Diagnosis

Urethral prolapse is easily is diagnosed on physical examination ().

Treatment

Conservative treatment, consisting of cage rest away from estrous bitches and tranquilization, is rarely effective. Surgical repair is preferred. The prolapsed tissue is removed, and the remaining tissue is sutured to create a new, smooth urethra to the tip.

Prognosis

Recurrence is common. Castration may be of benefit in some animals. There are reports of animals successfully mating after surgical repair for urethral prolapse.

Penile and preputial neoplasia

Development

Neoplasia of the penis and prepuce is uncommon in dogs. The most common types described are squamous cell carcinoma, an invasive cancer of skin cells, and transmissible venereal tumor (TVT). TVT is an infectious tumor, spread by mating or by licking at the genitalia of an affected animal. TVTs do not have the same chromosome number as do regular dog cells, and their origin is unknown.

Signalment

Most penile tumors occur in older animals. TVTs occur in young, sexually active, free-roaming dogs. There is no breed predisposition for either type of tumor. TVTs are much more common in tropical areas of the world that have large free-roaming dog populations than in temperate regions of the world. I am based in the northern United States and have seen only one case of TVT, in a dog that had lived for years in Central America before being castrated and brought to the United States.

History and clinical signs

The presence of penile tumors may be associated with pain at the time of mating, bleeding from the penis or prepuce, a thickened appearance of the prepuce, or protrusion of a lesion from the urethral opening. Squamous cell carcinomas and TVTs often have a “cauliflower-like” appearance. TVTs are often covered with blood and are very soft.

Diagnosis

Penile neoplasia is easily diagnosed by physical examination. Definitive diagnosis of TVT requires histopathology, which can be performed easily by your veterinarian because this tumor is very fragile and cells easily fall away when the tumor is swabbed or compressed with a glass slide. In the dog from Central America described previously, simple manipulation of the prepuce caused a piece of tumor to fall off, giving us an excellent sample to submit for diagnosis.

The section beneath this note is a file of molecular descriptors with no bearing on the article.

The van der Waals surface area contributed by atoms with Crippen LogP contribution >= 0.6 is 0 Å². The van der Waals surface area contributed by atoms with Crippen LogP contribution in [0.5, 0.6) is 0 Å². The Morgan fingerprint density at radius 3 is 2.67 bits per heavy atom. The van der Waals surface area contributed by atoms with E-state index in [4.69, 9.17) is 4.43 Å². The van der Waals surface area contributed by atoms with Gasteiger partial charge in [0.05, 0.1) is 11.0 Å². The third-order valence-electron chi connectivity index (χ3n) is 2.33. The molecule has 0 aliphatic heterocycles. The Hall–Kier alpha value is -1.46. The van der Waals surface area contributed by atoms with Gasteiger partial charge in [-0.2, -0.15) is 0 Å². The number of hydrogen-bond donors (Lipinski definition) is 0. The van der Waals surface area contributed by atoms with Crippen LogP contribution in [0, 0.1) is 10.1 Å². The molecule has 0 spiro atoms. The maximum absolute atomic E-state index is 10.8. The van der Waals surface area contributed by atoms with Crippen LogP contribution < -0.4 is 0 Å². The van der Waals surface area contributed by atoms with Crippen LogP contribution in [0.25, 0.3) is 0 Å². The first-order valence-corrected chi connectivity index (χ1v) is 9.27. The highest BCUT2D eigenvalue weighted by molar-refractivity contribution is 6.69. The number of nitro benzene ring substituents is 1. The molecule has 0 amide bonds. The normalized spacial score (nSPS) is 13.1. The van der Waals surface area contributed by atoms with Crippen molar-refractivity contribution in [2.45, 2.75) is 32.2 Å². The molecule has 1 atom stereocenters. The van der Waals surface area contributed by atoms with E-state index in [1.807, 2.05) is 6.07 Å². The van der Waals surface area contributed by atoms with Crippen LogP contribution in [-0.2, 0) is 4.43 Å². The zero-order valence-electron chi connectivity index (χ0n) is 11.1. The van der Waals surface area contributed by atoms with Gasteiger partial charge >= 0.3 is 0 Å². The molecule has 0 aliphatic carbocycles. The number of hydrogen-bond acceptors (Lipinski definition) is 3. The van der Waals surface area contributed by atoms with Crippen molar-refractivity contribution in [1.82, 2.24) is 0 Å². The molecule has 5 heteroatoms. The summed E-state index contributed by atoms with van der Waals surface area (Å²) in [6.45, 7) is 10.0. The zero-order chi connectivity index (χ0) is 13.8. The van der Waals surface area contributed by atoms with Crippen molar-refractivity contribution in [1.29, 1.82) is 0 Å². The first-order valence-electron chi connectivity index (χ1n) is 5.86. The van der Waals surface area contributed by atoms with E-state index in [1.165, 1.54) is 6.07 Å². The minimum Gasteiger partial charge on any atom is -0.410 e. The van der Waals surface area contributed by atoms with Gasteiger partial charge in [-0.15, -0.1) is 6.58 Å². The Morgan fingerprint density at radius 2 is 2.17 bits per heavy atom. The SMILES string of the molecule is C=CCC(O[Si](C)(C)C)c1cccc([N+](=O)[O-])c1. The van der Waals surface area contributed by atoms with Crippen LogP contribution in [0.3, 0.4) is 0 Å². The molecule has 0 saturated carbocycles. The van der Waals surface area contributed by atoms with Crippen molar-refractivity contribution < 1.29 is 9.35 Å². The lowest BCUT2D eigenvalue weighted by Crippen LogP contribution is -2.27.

Treatment

Squamous cell carcinoma may be an invasive tumor, spreading deep within the penile tissue. It also may spread to other tissues in the body. Penile amputation may be required. TVT is easily treated with chemotherapy; surgery rarely is required.

Prognosis

Prognosis for life with squamous cell carcinoma is dependent on whether or not the tumor has spread to other tissues by the time of diagnosis. If it has not, surgery can be curative. Prognosis for TVT is very good with appropriate chemotherapy.

Test your understanding

Your 2-year-old intact male dog licks at his penis incessantly, occasionally exposing the penis for extended periods of time. The penis looks red at the tip and often is covered with green discharge. What is the most likely rule-out?

The most likely rule-out is balanoposthitis, inflammation of the mucosal surfaces of the penis and prepuce. This is infection with the normal flora overlying some initial cause of inflammation, such as neoplasia (unlikely in such a young dog) or allergies.

Selections from the book: “The Dog Breeder’s Guide to Successful Breeding and Health Management”, 2006.

Incoming search terms:

  • dog prepuce infection